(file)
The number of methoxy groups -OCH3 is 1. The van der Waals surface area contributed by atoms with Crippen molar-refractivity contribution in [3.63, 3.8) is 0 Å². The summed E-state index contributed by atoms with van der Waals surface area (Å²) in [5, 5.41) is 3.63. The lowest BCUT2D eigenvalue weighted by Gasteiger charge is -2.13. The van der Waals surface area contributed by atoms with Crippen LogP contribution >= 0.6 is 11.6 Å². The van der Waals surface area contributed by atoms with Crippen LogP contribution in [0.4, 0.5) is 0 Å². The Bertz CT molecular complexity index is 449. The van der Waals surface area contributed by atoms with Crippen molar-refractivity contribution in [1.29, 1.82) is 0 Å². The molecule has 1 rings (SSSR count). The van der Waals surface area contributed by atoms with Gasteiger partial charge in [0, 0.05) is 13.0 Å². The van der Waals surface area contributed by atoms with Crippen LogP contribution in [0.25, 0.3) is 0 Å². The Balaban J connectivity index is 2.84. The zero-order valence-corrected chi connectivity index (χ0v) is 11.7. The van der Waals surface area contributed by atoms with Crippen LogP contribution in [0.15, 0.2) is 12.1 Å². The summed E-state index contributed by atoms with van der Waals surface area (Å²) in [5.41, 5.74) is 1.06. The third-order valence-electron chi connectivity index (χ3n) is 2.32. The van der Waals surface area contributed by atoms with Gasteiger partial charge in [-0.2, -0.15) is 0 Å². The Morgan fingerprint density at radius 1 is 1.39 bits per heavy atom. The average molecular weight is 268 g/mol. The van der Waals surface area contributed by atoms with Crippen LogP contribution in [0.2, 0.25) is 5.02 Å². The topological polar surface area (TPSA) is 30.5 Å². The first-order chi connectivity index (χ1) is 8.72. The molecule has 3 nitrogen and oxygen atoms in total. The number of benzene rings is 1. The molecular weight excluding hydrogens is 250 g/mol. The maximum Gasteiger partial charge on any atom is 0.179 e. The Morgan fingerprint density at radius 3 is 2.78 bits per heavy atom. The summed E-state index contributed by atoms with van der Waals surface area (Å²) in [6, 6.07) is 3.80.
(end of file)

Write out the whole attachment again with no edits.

The number of methoxy groups -OCH3 is 1. The van der Waals surface area contributed by atoms with Crippen molar-refractivity contribution in [3.63, 3.8) is 0 Å². The summed E-state index contributed by atoms with van der Waals surface area (Å²) in [5, 5.41) is 3.63. The lowest BCUT2D eigenvalue weighted by Gasteiger charge is -2.13. The van der Waals surface area contributed by atoms with Crippen LogP contribution >= 0.6 is 11.6 Å². The van der Waals surface area contributed by atoms with Crippen LogP contribution in [0.4, 0.5) is 0 Å². The Bertz CT molecular complexity index is 449. The van der Waals surface area contributed by atoms with Crippen molar-refractivity contribution in [1.29, 1.82) is 0 Å². The molecule has 1 rings (SSSR count). The van der Waals surface area contributed by atoms with Gasteiger partial charge in [0, 0.05) is 13.0 Å². The van der Waals surface area contributed by atoms with Crippen LogP contribution in [0.25, 0.3) is 0 Å². The Balaban J connectivity index is 2.84. The zero-order valence-corrected chi connectivity index (χ0v) is 11.7. The van der Waals surface area contributed by atoms with Crippen LogP contribution in [0.15, 0.2) is 12.1 Å². The summed E-state index contributed by atoms with van der Waals surface area (Å²) in [5.41, 5.74) is 1.06. The third-order valence-electron chi connectivity index (χ3n) is 2.32. The van der Waals surface area contributed by atoms with Gasteiger partial charge in [-0.2, -0.15) is 0 Å². The Morgan fingerprint density at radius 1 is 1.39 bits per heavy atom. The average molecular weight is 268 g/mol. The van der Waals surface area contributed by atoms with Crippen LogP contribution in [0.2, 0.25) is 5.02 Å². The topological polar surface area (TPSA) is 30.5 Å². The first-order chi connectivity index (χ1) is 8.72. The molecule has 3 nitrogen and oxygen atoms in total. The number of benzene rings is 1. The molecular weight excluding hydrogens is 250 g/mol. The maximum Gasteiger partial charge on any atom is 0.179 e. The Morgan fingerprint density at radius 3 is 2.78 bits per heavy atom. The summed E-state index contributed by atoms with van der Waals surface area (Å²) in [6, 6.07) is 3.80.